[SOLVED] Air cooler vs AIO for 10900K OC

Oct 4, 2020
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Hello guys,
so i already bought Noctua NH-D15, but today i started reading some posts here or on reddit and literally in every one of them someone was saying something slightly different regarding AIO vs Air on 10900k and i'm losing my mind here. Some people were saying that Noctua will be enough for OC, some were saying that Noctua won't be good enough even for stock, some were saying that there is no difference between "high end air coolers" and AIO's, etc.

10900K should arrive to me next week(i RMA'd it, because of broken factory seal) so i have some time to eventually return the Noctua and buy for example Arctic Liquid Freezer II 360.

I want to do some OC on the 10900k, not sure yet how much i want to push it, but i guess something around 5.0 would be my goal.

Rest of my setup:
CASE: Coolermaster H500M
MOBO: MSI Z490 ACE
GPU: RTX 2080
RAM: G.Skill TridentZ 4000Mhz CL17

PC used mostly for gaming.

Noise is not really a big deal for me(within reason, don't want to run fans on 100% rpm whole time)

Should i return Noctua and buy AIO? If so which one? Is a Arctic Liquid Freezer II 360 good choice?

Regards.
 

Phaaze88

Glorious
Ambassador
1)The NH-D15 is fine for the 10900K stock, not overclocked though.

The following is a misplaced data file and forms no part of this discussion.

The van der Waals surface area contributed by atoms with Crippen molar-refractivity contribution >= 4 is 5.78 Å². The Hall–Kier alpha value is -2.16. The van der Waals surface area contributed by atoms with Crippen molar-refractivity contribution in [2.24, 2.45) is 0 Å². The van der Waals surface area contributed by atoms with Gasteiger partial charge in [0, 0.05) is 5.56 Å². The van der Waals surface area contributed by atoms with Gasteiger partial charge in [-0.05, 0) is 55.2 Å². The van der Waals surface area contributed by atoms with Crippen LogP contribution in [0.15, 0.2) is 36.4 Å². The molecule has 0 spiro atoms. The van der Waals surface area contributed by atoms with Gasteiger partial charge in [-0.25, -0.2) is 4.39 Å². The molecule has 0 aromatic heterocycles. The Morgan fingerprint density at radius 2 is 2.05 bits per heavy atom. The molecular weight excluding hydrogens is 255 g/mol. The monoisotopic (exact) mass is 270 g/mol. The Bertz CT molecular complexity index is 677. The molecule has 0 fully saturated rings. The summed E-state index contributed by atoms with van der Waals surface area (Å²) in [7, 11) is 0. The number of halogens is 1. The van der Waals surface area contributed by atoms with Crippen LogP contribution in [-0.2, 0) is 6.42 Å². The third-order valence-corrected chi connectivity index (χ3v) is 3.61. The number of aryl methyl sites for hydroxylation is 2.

It just draws too much power with the power limits removed. Intel's stock power limits are very conservative; that's why it runs very cool in independent reviews that didn't OC it.

2)The 10900K, 10850K, and 10700K have next to no OC headroom. Intel already squeezed the crap out of these chips for you. You'll get a lot more power consumption for very little or no increase in clocks.
If you really want a great OC experience, the 10600K has more headroom to be pushed.

3)The 10900K has the exclusive Thermal Velocity Boost, completely defeating the purpose of overclocking it. The better the cooling, the higher it will boost on its own.

4)The 'big cpu cooler on motherboard' was debunked years ago. Today's coolers with their backplates spread their weight around the entire motherboard, which is also shared with the chassis that it is mounted to.

5)Hybrid coolers leaking are rare now, and weren't that common even when they first launched.
The people who had bad experiences were more often due to user error, and less likely a manufacturing defect. But sheep caught on and spread the negativity like wildfire...
Out of like 10million sold in one year, 10000 of them would yield a leak.
I won't refute that the possibility is still there - just be careful when handling one. Use both hands.
 

Lutfij

Titan
Moderator
Welcome to the forums, newcomer!

Either will work but for the sake of cleanliness and aesthetics, I'd personally go with a 360mm AIO. Some people tend to move their system's in the same room a lot, so less stress on the motherboard helps.
 
Oct 4, 2020
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Welcome to the forums, newcomer!

Wither will work but for the sake of cleanliness and aesthetics, I'd personally go with a 360mm AIO.
Thanks for your welcome!